Last year July, my momsi and I visited Stratford-upon-Avon for the first time. Ever since I started this writing journey, I wanted to visit the town where Shakespeare lived because there’s something magical about seeing the home of a writer. It’s like visiting an ancestor’s home because if you think about it, these past writers are every writers’ writer-ancestor.
Stratford-upon-Avon canal and the River Avon Boat Ride
On the first day, we went on a canal boat ride along the Stratford-upon-Avon canal and the River Avon. During the tour, we were told about the history of the canal and the River Avon while ducks and swans swam close by. It was such a peaceful and relaxing ride that I didn’t want the journey to end.
Gower Memorial – Shakespeare’s Memorial
After the boat ride, we explored Shakespeare’s Memorial, which was created by Lord Ronald Gower. This memorial has a statue of Shakespeare sitting on a pedestal while surrounded by sculptures of Hamlet, Lady Macbeth, Prince Hal, and Falstaff. Can you guess which sculpture I’m standing beside? I’ll give you a clue: The name begins with an H.
Royal Shakespeare Theatre
Sadly, we didn’t watch a play in the Royal Shakespeare Theatre, but we did take pictures, and we had a quick look at the entrance area. I’m hoping I can watch one of the plays the next time I visit.
City SightSeeing Stratford-upon-Avon Hop On Hop Off Bus
The next day we explored the Shakespeare homes and attractions. Most of the attractions are within walking distance, but because of the weather (it rained) and that some of the places, such as Anne Hathaway’s cottage, aren’t in walking distance, we rode on the City SightSeeing Stratford-upon-Avon Hop On Hop Off bus. While on the bus, we enjoyed a talk on the history of Stratford-upon-Avon, Shakespeare and the Shakespeare homes and attractions. Fun fact: the phrase ‘left on the shelf’ comes from a time when unmarried girls had to sleep on ledges. The seats on the tour bus were comfortable, but sadly, we couldn’t sit on the upper deck because of the rain. If you do visit Stratford-upon-Avon, I do recommend you travel on the Hop On Hop Off bus.
Our first stop was Shakespeare’s Birthplace. In here (once we figured out how to get into the building) we were able to explore the house where Shakespeare was born and grew up in, we saw rare artefacts, and we were treated to a live outdoor performance of some of Shakespeare’s plays.
After visiting Shakespeare’s Birthplace, we jumped onto the Hop On Hop Off bus and headed to Hall’s Croft. Hall’s Croft is the 17th-century house where Shakespeare’s eldest daughter, Susanna, and her husband, Dr John Hall, lived. It was interesting to see the doctor’s office where he would see and treat his patients. And I could have happily stayed in the tranquil walled garden.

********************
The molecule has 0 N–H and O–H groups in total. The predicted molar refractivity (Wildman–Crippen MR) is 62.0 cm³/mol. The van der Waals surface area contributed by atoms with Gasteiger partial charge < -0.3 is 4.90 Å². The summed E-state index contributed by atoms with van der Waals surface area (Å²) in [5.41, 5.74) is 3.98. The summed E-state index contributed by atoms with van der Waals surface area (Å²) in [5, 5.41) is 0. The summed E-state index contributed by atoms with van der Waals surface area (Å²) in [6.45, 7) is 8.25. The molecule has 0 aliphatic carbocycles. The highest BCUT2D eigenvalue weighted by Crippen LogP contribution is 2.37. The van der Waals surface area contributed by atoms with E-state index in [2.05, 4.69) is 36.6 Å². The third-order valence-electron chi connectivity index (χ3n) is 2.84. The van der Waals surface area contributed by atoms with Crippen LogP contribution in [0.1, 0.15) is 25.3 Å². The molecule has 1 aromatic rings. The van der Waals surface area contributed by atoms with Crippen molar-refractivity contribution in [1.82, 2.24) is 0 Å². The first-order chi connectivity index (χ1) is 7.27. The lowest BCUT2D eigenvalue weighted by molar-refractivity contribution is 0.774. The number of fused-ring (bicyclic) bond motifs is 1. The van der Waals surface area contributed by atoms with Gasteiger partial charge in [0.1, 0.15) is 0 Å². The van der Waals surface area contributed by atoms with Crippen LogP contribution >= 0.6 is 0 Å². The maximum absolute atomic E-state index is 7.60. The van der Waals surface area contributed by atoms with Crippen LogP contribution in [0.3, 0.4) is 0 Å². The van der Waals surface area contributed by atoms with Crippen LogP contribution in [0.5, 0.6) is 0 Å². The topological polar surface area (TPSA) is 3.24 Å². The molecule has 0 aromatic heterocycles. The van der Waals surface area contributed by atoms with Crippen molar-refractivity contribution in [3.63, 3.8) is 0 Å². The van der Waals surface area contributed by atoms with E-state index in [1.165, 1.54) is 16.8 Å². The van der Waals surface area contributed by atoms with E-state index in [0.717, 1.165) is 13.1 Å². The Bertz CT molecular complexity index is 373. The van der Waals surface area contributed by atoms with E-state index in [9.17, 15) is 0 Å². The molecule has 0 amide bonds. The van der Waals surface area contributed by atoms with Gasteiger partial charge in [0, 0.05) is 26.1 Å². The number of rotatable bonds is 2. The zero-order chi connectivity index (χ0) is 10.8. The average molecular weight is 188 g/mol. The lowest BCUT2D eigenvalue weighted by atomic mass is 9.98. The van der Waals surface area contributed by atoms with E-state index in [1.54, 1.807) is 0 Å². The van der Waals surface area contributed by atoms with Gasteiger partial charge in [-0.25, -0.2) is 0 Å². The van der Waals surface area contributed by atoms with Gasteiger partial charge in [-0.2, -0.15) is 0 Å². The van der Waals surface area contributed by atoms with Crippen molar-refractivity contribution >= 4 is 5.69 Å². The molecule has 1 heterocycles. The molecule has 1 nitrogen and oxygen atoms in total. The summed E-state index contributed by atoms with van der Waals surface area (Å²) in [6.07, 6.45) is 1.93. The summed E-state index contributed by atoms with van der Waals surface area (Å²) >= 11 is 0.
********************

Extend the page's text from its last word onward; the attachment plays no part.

Holy Trinity Church
Once we were finished exploring Hall’s Croft, we made our way to the Holy Trinity Church. This church is where William Shakespeare was baptised, worshipped, and buried. You can tell from looking at this building that it is rich in history. For centuries many people have walked through those doors, and one of those people was Shakespeare himself. Now, while the outside of the church is impressive, the inside is breathtakingly beautiful. I couldn’t help but gasp when I stepped inside, and my eyes scanned the room trying to absorb all of the fine details. If you ever visit this church, then do bring a camera. When I finished taking pictures, I then made my way towards the main attraction: Shakespeare’s grave.
To see Shakespeare’s grave, you have to go through to the Chancel. To do this you do have to pay, but it only costs three pounds, so I didn’t mind paying. Before walking into the Chancel, I entered the St. Peter’s Chapel. Standing alone in that chapel, I felt a sense of peace and hope. It’s a great place for an overworked mind. After a moment of peaceful thinking, I headed into the Chancel. The chancel is another magnificent room. I had only expected to see Shakespeare’s grave, so I was surprised to see that Shakespeare was buried next to his wife and other members of his family. Thanks to my overactive imagination, I imagined Shakespeare and his family were standing behind me. It was while I was here that I was inspired to write my story titled, ‘Like Shakespeare’.
Anne Hathaway’s Cottage
The last place we visited on our Shakespeare adventure was Anne Hathaway’s cottage. Shakespeare’s wife, Anne Hathaway, once lived in this 500-year-old thatched farmhouse. Sadly, due to the poor weather, we couldn’t thoroughly explore the cottage gardens, but we have vowed to return, so we can see more of this cottage.
What I Bought
Of course, I couldn’t leave Stratford without buying anything, so I bought a pink pen, a pink bookmark, a keyring (I love keyrings – I have loads), a little teddy from the Holy Trinity Church, and a pink dip pen. When I first saw the dip pen, I wasn’t going to buy it because of the cost, but it had pink ink – yes, pink ink – so, I couldn’t resist. I’ve decided to use it for my future book signings – I hope the ink lasts until then.
I really enjoyed my time in Stratford-upon-Avon, and I am looking forward to going back – there are still some houses we didn’t get to explore such as Shakespeare’s new place and Mary Arden’s Farm, and we need to revisit Anne Hathaway’s cottage. The area itself was lovely, and the people are friendly. So if you want to go on an inspiring break, then I do recommend you visit Stratford-upon-Avon. I know I’ll be going back.
Have you ever visited Stratford-upon-Avon? If you have, then let me know, I’d love to hear your experiences.
Keep writing, folks!